Comfortable and Furious

Spellbound (2002)


Rarely do movies get everything right. More often than not, the exact opposite is true. Spellbound is as close to a perfect movie as you are going to see for a long time. I thought of nothing else while the film ran and I was very upset when it ended. More than that though, I was moved. [Ed Note: Jonny’s girlfriend tells us that he cried like a little bitch for half of it.] I was honestly blown away by this movie. Yana Gorskaya could possibly be the greatest editor working today. The director, Jeffrey Blitz, really lucked out by signing her up. I don’t have enough accolades to pile onto this film. It is magnificent and absolutely worthy of your hard-earned cash. Go see it.

Here’s why. Spellbound is a documentary ostensibly about eight teenagers trying to win the National Spelling Bee championship in 1999. The concept might sound a bit precious at first. I will admit that it did to me as well. My girl and I were actually trying to see 2 Fast, 2 Furious and the new Charlie’s Angeles Debacle. Thankfully, that didn’t work out. What you realize almost right off the bat in Spellbound is that the National Spelling Bee is one of the most egalitarian institutions in existence. All a kid needs to compete is a dictionary and time. This becomes amazingly obvious when we meet Angela Arenivar, a young girl in some God-awful Texas town whose parents don’t even speak English. Obviously smart, Angela is caught between awkward puberty and her parents’ (illegals from Mexico) desires for a better life for their children; she is just the first example of the crushing power of this film.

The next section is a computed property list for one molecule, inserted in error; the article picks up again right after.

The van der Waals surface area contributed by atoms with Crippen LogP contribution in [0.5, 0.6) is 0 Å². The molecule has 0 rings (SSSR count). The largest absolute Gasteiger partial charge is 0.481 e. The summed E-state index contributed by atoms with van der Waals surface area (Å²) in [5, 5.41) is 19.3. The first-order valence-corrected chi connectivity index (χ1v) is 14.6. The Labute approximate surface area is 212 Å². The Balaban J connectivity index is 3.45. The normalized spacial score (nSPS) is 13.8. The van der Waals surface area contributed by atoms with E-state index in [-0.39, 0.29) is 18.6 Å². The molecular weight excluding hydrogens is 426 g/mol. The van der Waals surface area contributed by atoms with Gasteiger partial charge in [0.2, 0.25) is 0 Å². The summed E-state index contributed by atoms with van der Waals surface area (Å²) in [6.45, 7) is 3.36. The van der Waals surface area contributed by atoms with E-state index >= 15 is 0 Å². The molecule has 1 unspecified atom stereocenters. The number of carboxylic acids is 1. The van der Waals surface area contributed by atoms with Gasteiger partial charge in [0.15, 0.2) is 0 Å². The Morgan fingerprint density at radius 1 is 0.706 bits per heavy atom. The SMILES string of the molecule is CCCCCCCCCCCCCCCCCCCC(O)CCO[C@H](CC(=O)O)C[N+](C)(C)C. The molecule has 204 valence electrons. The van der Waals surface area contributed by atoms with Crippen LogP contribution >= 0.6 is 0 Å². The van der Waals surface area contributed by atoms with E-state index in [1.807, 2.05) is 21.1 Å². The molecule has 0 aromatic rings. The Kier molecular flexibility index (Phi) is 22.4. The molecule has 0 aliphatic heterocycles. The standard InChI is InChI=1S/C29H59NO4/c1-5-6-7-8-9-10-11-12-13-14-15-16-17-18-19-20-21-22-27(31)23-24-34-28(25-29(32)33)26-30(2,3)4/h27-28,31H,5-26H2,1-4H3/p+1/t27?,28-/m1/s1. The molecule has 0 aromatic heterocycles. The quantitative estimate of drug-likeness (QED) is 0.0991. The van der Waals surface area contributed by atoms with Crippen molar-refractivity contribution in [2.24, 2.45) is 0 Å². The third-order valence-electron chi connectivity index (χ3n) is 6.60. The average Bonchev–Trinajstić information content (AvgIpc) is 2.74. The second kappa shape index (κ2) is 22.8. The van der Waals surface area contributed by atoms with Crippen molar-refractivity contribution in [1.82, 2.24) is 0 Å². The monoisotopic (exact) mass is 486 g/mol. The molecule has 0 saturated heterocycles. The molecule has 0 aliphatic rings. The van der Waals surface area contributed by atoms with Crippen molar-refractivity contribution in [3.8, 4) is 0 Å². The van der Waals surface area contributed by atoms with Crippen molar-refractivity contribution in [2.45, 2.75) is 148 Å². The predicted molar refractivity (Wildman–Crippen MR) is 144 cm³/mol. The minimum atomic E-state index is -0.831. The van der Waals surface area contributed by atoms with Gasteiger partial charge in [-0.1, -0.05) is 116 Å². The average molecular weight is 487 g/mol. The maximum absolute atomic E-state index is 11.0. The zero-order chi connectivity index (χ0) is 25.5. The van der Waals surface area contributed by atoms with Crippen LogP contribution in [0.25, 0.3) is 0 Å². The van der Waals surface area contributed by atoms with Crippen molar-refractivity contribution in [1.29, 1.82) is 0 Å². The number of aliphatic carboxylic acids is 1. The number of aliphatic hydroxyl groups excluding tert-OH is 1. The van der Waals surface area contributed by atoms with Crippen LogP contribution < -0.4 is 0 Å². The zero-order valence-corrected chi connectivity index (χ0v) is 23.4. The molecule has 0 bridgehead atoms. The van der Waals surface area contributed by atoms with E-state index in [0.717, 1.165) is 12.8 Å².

The first half of Spellbound introduces us to the other subjects of the movie. They range from Ted Brigham, a Trench Coat Mafia-looking prince of darkness type who muscles his way into the competition on the strength of his smarts alone, to Nupur Lala who, violin playing aside, seems twenty years older than she is. The sense of class, the stratum between poor, middle class and rich is woven nicely into the film. Ted’s parents are peacock farmers/teachers (they probably make money selling peacocks) and judging by his two brothers who we also meet, Ted got all the brains in the family. There are something like 40 people in Ted’s class in a dirt-poor Missouri township. Contrast him with Neil Kadakia, another hopeful who seems much more comfortable on a basketball court than studying for the bee. Neil lives in San Clemente (home of the Nixon Library), right on the beach in one of the two houses his father owns. Neil’s sister placed fifth in the nation a few years prior, and it seems to be Neil’s duty to avenge his sister’s “loss.” This is absolutely how Neil’s father sees it. Not only does Neil’s Dad ruthlessly drill the boy for hours daily (he even says the words Neil is supposed to be spelling into a microphone. Neil is literally seated three feet away – at most!), but he employes several different spelling and language (Spanish, French and German are mentioned) coaches to further “help” Neil. More remarkable, Neil’s grandfather back in India had 1,000 people praying for Neil to win the National Bee, and if Neil does, gramps is going to throw a feast for 5,000. Just a little pressure for a 12-year-old.